Throughout the book Sawyer goes into his own personal history a bit, showing the hardships he's faced. He's very honest and admits to his troubles with staying sober and his repeated relapses. He also explains his process for coming up with his plan and how he's refined it over time. One of the big inspirations was the idea of there being three main parts to recovery - mental, spiritual and physical. He discovered that spiritual didn't have to mean religious, it could be all sorts of glorious events like skydiving. He also found that the medications he took would often help with his depression, but they also balanced him too much, so he couldn't become happy either. He realized something many people may overlook: the importance of happiness in fighting off addiction and how it makes taking it one day at a time much easier. Living for more than just "getting through today without relapsing" is necessary!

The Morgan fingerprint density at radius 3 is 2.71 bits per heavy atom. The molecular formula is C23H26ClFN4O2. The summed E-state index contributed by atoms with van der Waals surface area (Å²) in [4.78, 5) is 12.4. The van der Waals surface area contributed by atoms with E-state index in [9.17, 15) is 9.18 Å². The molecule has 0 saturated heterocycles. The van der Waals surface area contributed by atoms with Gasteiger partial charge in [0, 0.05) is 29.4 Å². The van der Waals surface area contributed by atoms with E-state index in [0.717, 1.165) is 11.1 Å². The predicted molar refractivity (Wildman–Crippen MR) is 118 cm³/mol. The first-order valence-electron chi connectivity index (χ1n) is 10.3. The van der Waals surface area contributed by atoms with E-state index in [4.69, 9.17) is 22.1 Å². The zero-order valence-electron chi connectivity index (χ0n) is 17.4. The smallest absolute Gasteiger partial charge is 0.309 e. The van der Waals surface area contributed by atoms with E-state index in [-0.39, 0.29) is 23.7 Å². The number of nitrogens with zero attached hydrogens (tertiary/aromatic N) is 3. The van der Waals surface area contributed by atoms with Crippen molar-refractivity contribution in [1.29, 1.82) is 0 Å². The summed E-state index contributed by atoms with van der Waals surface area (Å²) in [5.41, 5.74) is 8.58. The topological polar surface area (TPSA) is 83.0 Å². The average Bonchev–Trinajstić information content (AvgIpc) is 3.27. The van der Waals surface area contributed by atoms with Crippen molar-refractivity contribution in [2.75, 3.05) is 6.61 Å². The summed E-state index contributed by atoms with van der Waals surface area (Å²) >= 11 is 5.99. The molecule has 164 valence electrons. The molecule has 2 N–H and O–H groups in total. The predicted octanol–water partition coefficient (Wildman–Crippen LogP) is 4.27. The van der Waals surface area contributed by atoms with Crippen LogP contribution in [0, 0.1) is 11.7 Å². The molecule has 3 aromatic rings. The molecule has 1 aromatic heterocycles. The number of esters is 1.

The only thing I'd recommend improving on here is the way the book flows. Sawyer jumps around a bit, and although he makes good points and even sums things up fairly well toward the end he never lays things out in a completely straightforward way. At one point he writes that a friend asked him to include his exact method - how much he took and when he took it. He says that he refused to include that here as each person is different, and so what works for him really wouldn't work for everyone. I can understand that, and he does include some specifics - his goal is minimal use, "micro doses of cannabis" are what he finds work best for him and that because of his heart history he sticks with “vaporizing pure extract oils supplemented with occasional edibles”. Throughout the book, with some notes and/or highlighting one can piece together all of the important tips and advice, but borrowing from self-help books by utilizing summaries and clearly pre-highlighted portions would've gone a long way. I would've even enjoyed seeing the author include how one of his typical days goes as an example.